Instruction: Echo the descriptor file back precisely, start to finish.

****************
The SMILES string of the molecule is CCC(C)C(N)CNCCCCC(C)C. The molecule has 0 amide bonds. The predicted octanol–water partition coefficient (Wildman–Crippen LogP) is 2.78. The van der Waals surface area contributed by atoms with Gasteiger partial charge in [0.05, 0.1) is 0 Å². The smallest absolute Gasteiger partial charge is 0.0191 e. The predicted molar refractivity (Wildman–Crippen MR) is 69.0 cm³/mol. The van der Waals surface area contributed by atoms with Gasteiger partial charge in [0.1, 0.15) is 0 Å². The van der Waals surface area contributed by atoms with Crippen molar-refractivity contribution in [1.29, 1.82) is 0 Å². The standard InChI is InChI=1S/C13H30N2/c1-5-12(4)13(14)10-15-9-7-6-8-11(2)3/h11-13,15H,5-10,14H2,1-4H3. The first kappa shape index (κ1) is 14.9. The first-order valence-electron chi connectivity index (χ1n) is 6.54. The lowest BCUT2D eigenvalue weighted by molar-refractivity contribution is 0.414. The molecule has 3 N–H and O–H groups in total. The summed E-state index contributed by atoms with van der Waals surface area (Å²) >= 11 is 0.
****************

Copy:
The SMILES string of the molecule is CCC(C)C(N)CNCCCCC(C)C. The molecule has 0 amide bonds. The predicted octanol–water partition coefficient (Wildman–Crippen LogP) is 2.78. The van der Waals surface area contributed by atoms with Gasteiger partial charge in [0.05, 0.1) is 0 Å². The smallest absolute Gasteiger partial charge is 0.0191 e. The predicted molar refractivity (Wildman–Crippen MR) is 69.0 cm³/mol. The van der Waals surface area contributed by atoms with Gasteiger partial charge in [0.1, 0.15) is 0 Å². The van der Waals surface area contributed by atoms with Crippen molar-refractivity contribution in [1.29, 1.82) is 0 Å². The standard InChI is InChI=1S/C13H30N2/c1-5-12(4)13(14)10-15-9-7-6-8-11(2)3/h11-13,15H,5-10,14H2,1-4H3. The first kappa shape index (κ1) is 14.9. The first-order valence-electron chi connectivity index (χ1n) is 6.54. The lowest BCUT2D eigenvalue weighted by molar-refractivity contribution is 0.414. The molecule has 3 N–H and O–H groups in total. The summed E-state index contributed by atoms with van der Waals surface area (Å²) >= 11 is 0.